The business landscape for graduates in 2015/16

If this year’s crop of graduates are feeling upbeat about their job prospects, they have good reason: they are making their foray into full-time employment in an era of considerable economic growth. By Gabrielle Monaghan.
The total number of jobs advertised in Ireland in the three months to June was up 17% on 2014’s numbers.

The post-collapse recovery may still be a little fragile after six years of austerity budgets. But most of the economic indicators show it is now in full swing, prompting more companies to ramp up recruitment for their graduate programmes. Gross domestic product expanded by 6.5% in the year to the end of March this year, according to the Central Statistics Office, returning the economy to the same size it was at in 2007 and continuing Ireland’s reign as the fastest-growing economy among the countries that share the euro. While releasing the figures in July, the CSO also revised GDP upwards for last year, from an initial estimate of 4.8% to 5.2%. There are some 100,000 more people at work than there were three years ago. This helped drive down the unemployment rate to 9.7% in June from 11.4% a year earlier and a peak of 15.1% in 2012.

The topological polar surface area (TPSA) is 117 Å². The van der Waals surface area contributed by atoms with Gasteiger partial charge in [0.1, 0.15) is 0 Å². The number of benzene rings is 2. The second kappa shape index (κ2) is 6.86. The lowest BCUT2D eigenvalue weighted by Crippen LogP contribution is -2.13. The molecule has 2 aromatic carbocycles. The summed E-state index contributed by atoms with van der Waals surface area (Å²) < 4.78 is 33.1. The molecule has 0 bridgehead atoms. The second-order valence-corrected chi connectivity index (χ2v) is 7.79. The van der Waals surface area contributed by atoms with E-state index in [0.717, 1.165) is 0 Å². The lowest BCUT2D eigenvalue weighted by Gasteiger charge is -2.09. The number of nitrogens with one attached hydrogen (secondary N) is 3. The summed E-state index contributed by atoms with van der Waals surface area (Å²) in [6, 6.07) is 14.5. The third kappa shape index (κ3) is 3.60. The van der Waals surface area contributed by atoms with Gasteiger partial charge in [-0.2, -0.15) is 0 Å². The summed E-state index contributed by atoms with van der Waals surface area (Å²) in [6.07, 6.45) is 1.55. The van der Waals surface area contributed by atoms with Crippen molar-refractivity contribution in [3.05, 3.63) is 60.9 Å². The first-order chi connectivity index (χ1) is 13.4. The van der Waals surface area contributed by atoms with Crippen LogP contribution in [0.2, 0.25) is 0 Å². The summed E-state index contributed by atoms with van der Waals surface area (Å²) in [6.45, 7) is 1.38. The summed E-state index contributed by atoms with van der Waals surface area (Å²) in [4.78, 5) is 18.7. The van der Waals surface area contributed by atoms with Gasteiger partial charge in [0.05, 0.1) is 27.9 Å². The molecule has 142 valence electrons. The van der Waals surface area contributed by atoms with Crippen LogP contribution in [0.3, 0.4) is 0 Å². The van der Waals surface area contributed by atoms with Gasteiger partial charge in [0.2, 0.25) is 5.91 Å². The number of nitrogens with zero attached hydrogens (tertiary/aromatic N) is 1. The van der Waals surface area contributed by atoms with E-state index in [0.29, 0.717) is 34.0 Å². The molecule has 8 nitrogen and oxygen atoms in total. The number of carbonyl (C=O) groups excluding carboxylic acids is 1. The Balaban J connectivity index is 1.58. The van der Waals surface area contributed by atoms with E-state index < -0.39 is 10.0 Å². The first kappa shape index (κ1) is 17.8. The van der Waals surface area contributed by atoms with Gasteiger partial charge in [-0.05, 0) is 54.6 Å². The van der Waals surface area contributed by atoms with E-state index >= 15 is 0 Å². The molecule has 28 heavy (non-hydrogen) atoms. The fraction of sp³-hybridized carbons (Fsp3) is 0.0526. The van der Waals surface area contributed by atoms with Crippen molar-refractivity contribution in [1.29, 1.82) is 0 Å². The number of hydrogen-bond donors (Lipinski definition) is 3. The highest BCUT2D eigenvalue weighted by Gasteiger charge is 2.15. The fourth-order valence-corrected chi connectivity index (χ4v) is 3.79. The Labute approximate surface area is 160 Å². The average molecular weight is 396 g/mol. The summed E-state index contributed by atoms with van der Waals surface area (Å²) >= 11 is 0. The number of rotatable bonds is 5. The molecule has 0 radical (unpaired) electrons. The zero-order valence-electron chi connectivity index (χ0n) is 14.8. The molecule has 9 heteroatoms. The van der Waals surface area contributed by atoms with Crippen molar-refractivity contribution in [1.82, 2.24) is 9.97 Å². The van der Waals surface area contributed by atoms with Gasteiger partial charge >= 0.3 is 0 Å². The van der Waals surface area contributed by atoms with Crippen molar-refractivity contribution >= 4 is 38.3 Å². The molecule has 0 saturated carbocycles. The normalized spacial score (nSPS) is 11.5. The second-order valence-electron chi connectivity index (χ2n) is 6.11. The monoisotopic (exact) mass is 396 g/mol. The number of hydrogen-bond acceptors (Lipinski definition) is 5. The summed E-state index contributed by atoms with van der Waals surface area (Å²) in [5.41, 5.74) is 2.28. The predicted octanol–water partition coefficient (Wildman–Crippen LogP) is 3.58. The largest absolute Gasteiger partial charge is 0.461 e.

Youth unemployment is still high, though, with 20% of those aged under 25 out of work. Schemes such as JobBridge, a government internship programme that pays €50 more than social welfare benefits, and emigration have, artificially in the view of many, kept jobless rates lower than they otherwise would have been. More than 240,000 emigrated after the financial crisis gripped Ireland in 2008, and nearly two thirds of them with postsecondary education, making them the best-educated wave of emigrants in Irish history. The Government is promising to reverse this so-called ‘brain-drain’ with initiatives to lure back expatriates, and Taoiseach Enda Kenny has pledged the number of Irish citizens returning home will exceed those leaving by 2016.

What employers want